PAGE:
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Backbending poses are postures in which the spine is arched back, opening into the chest and across the abdomen. Because this is not a movement that most adults make in their day-to-day lives, backbends can feel especially unfamiliar and difficult – both physically and mentally. Facing these obstacles provides a yogi with great challenges and great rewards.

On a physical level, backbending postures have a lot to offer; the muscles of the back are made stronger and less rigid, the chest and lungs are stretched, legs and shoulders are strengthened, hips and internal organs are stretched and toned. All of these are benefits that can help us to live in our bodies with increasing comfort and with fewer aches and pains. This is a major goal of the asana (posture) practice. The more comfortable that we are in our bodies, the less time we spend worrying about physical distractions and disease. Instead, we are able to turn our minds toward more profound topics that are meaninful to us.

Backbends are exciting and often look very glamorous… so it is especially important to listen to your body and not your ego when practicing them! It is best to practice backbends when the body (& especially the spine) have been warmed up. It is often helpful to prepare for backbending by working with postures that open the shoulders, quadriceps, and hips. Starting with a few gentle backbends and working toward deeper poses is the safest approach. Afterwards, neutralize the spine with either downward dog or dandasana. Gentle twists and navasana (boat pose) are also good follow-ups.

As a yoga practitioner’s body becomes increasingly comfortable and confident with backbends, the benefits move beyond the realm of the physical. Backward bending requires both strength and flexibility. As these qualities are developing in one’s body, one’s overall sense of self also becomes more confident and more open. A yogi seeks to possess both the security of self-knowledge and the flexibility of receptivity.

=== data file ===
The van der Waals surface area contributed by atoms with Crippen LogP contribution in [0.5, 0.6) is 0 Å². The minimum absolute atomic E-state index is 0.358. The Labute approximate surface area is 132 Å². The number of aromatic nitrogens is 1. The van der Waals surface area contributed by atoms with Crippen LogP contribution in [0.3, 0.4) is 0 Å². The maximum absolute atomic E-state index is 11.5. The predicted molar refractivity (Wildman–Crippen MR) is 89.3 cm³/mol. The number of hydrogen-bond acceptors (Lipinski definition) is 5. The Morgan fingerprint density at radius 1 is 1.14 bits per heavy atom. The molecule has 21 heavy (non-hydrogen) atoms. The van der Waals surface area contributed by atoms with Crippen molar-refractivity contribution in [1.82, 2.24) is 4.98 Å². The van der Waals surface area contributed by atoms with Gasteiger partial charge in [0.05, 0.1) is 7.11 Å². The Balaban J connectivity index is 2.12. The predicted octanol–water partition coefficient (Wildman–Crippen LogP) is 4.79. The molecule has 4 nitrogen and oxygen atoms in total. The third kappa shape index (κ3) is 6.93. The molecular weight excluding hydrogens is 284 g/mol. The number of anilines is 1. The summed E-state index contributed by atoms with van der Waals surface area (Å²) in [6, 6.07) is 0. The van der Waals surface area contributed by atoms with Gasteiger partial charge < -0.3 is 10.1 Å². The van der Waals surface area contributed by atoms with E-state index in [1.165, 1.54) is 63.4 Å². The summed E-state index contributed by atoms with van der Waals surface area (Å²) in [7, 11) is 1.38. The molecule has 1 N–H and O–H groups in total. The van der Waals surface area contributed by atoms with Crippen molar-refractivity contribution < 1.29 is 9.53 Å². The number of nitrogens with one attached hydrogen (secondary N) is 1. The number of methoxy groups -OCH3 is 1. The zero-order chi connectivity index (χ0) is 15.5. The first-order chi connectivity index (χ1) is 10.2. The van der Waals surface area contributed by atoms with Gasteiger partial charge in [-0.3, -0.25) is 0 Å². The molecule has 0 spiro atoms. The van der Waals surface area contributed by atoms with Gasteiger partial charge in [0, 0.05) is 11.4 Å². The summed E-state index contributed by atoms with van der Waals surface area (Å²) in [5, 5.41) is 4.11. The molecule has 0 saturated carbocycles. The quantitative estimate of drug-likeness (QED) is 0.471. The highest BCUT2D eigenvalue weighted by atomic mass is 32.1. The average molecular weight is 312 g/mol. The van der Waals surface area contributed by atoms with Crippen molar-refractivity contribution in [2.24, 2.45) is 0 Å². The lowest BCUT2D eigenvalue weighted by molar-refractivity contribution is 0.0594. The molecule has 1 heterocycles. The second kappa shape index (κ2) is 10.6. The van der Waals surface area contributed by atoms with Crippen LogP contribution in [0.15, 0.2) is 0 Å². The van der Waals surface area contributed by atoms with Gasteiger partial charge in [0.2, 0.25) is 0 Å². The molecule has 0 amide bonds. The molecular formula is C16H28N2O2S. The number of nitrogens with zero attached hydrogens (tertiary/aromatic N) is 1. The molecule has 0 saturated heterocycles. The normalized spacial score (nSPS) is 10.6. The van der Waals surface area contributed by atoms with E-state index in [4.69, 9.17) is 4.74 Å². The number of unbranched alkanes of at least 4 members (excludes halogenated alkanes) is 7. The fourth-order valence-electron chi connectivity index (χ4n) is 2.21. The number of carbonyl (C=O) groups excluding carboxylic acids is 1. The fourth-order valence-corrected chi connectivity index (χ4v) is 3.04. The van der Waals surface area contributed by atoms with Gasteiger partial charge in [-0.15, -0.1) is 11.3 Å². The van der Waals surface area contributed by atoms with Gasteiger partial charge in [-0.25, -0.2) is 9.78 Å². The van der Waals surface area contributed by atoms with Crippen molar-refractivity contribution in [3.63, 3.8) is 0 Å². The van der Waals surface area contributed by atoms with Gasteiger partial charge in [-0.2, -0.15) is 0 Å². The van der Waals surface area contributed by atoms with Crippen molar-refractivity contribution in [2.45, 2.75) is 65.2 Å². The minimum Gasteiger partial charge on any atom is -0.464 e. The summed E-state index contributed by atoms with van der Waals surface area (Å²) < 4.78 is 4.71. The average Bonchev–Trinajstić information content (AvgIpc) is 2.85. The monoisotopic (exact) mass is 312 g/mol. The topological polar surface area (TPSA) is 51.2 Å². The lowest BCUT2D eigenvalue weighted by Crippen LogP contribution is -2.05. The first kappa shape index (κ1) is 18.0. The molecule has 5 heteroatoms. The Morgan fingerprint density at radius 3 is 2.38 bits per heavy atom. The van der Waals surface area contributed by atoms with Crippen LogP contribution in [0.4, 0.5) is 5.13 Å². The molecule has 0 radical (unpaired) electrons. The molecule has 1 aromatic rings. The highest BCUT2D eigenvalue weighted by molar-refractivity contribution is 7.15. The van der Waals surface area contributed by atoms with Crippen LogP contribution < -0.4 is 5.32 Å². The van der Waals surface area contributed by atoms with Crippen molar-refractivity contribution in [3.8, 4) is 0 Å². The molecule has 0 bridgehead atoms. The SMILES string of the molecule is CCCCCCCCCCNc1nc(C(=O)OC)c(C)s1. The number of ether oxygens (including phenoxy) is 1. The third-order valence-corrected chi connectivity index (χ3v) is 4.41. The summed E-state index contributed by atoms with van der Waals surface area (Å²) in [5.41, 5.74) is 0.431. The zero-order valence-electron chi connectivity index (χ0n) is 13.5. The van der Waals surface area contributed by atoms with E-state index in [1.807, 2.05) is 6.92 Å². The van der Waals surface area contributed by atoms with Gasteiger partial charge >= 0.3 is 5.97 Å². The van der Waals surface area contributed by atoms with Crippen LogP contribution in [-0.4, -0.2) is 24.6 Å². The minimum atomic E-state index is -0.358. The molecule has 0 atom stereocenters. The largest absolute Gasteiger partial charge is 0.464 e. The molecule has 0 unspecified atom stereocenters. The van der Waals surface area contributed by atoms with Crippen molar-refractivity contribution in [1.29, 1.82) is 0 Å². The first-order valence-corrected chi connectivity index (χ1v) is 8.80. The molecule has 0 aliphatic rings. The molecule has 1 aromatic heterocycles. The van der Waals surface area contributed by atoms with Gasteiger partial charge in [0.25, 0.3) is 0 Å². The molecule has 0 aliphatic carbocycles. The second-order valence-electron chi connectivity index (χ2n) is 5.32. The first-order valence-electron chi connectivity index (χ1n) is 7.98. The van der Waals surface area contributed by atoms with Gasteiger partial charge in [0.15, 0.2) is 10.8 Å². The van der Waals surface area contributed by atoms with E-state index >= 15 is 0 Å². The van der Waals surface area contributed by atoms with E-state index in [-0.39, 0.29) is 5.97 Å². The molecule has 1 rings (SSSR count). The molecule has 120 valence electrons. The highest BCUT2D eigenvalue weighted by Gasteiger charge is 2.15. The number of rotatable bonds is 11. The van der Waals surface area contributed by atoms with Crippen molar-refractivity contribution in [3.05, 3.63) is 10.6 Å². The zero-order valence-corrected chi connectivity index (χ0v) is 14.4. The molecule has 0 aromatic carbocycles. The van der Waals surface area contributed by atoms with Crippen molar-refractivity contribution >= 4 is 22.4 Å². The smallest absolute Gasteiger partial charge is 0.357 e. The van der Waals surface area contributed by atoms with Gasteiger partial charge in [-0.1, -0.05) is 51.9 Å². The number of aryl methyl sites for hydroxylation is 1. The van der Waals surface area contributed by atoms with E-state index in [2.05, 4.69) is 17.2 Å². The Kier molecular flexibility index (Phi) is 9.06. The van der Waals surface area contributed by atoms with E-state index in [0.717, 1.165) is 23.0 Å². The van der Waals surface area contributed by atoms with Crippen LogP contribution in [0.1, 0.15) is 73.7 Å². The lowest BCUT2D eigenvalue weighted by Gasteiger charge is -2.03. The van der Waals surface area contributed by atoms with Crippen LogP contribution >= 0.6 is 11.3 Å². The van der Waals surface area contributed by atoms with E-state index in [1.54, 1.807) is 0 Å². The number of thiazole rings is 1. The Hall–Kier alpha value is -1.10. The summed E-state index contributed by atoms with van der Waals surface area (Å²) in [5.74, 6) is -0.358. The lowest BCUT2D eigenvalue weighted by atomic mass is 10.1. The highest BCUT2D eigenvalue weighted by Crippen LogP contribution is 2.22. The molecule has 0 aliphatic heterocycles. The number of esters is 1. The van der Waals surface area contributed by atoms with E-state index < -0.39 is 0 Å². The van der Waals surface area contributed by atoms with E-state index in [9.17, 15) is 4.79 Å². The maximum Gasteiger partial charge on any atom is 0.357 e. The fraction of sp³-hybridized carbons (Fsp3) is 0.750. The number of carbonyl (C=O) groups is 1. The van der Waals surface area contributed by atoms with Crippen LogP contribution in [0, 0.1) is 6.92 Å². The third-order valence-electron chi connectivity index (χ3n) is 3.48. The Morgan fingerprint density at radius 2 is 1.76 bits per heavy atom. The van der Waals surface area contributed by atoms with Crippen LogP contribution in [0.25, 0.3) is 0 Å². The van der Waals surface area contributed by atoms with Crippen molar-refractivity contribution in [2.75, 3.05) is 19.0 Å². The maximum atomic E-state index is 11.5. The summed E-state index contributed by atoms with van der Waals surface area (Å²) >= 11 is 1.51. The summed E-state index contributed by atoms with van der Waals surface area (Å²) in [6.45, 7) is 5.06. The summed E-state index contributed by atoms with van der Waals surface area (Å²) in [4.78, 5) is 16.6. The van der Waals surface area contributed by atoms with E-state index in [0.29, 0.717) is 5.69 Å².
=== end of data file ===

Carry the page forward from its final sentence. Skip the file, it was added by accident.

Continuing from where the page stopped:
The fronts of our bodies are used to present ourselves to the world. We greet people by facing them, looking into their eyes, shaking hands with them, and maybe offering a kiss on the cheek. We pick up produce at the market and examine it with our eyes and noses. We walk forward into new rooms and down new streets. So, the front body represents one’s external self and one’s future: the realm of the unknown and of undeveloped potential.

Backbends require a leap of faith into this realm – which is both terrifying and exhilarating. Initially, you may experience physical or mental reluctance to enter into backbends. However, the joy of overcoming this resistance reminds us of our ability to overcome all our fears and seek out the rewards of new opportunities. Backbends can open our hearts and unleash us into a way of being that is joyful and fearless. And that is certainly worth the effort!

This experience, even if very brief, can be quite exciting and energizing. Some people may even get so much energy from doing backbends that they experience insomnia after their practice. Other times people can experience a notable lifting of their spirits and overall outlook on their day. By giving ourselves a safe opportunity to face our fears of failure and impossibility, we prepare ourselves for other difficult situations in life. Gradually, a yogi learns to keep their breath steady, to give all that they have to offer, to work with persistence and patience, and to visualize a positive outcome. These are skills that we can use in all parts of our lives, well beyond the borders of our yoga mats. Happy backbending!

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Updated May 22, 2005